October 13, 2010
Jennifer Nelson
A teen appearing in court for an initial hearing on a battery charge jumped over a railing at the Hendricks County courthouse this morning, falling 31 feet.
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State bar releases results of COA retention survey

October 13, 2010
IL Staff
If the results of the Indiana State Bar Association’s 2010 Judicial Retention Poll are any indicator of next month’s election, then the five Indiana Court of Appeals judges up for a vote will be easily retained.
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MCBA fall event postponed to spring

October 13, 2010
IL Staff
The Marion County Bar Association has postponed the Kuykendall-Conn Celebration Dinner that was scheduled for Nov. 5.
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Biking barristers

October 13, 2010
Rebecca Berfanger
Maybe it’s no surprise that after a long week in the office meeting with clients, attending court hearings, and handling filings that a journey on the open road with nothing but a motorcycle and maybe a few friends is the perfect way to spend the weekend.
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Justices side with casinos' interests on card counters, problem gambling losses

October 13, 2010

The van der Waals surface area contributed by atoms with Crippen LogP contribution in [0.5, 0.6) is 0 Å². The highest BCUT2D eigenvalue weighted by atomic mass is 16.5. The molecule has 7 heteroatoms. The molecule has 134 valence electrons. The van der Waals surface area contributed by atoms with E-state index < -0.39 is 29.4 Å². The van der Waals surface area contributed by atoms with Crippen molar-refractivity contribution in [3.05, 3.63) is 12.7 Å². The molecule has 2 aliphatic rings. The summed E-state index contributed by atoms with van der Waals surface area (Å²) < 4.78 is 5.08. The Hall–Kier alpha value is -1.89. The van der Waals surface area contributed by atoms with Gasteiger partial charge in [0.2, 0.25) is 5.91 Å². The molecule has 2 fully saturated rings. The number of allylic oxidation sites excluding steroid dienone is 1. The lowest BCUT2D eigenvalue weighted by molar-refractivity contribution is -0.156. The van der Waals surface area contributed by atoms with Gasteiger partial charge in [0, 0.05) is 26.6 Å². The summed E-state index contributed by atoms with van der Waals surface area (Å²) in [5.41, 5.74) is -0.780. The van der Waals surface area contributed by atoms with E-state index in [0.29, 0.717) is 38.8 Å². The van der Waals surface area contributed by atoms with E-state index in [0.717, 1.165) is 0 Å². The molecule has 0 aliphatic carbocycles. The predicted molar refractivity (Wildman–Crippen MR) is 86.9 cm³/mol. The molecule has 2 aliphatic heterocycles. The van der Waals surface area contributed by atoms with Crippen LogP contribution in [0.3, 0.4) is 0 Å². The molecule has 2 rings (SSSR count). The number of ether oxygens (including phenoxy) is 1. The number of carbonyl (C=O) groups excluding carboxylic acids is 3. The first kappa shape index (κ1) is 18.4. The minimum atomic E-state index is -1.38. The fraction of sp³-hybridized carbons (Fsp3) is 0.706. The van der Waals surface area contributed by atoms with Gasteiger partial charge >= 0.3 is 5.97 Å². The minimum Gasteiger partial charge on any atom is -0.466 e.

Michael Hoskins
The Indiana Supreme Court has given state casinos a double win, strengthening their rights by saying they can exclude card counters and holding that pathological gamblers can’t recover damages stemming from gambling losses as long as the casinos are following state regulations.
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Former Justice Theodore R. Boehm joins Indy dispute resolution firmRestricted Content

October 13, 2010
Michael Hoskins
Aside from writing precedent-setting decisions and rules that govern the entire Hoosier legal community, now-retired Indiana Supreme Court Justice Theodore R. Boehm said there’s one significant part of his legacy on the state’s highest court that is mostly overlooked.
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Reaching out to lawyers

October 13, 2010
Rebecca Berfanger
Commission on Lawyer Assistance Programs conference held in Indianapolis this year considers the role of assistance programs for attorneys.
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  1. So that none are misinformed by my posting wihtout a non de plume here, please allow me to state that I am NOT an Indiana licensed attorney, although I am an Indiana resident approved to practice law and represent clients in Indiana's fed court of Nth Dist and before the 7th circuit. I remain licensed in KS, since 1996, no discipline. This must be clarified since the IN court records will reveal that I did sit for and pass the Indiana bar last February. Yet be not confused by the fact that I was so allowed to be tested .... I am not, to be clear in the service of my duty to be absolutely candid about this, I AM NOT a member of the Indiana bar, and might never be so licensed given my unrepented from errors of thought documented in this opinion, at fn2, which likely supports Mr Smith's initial post in this thread: http://caselaw.findlaw.com/us-7th-circuit/1592921.html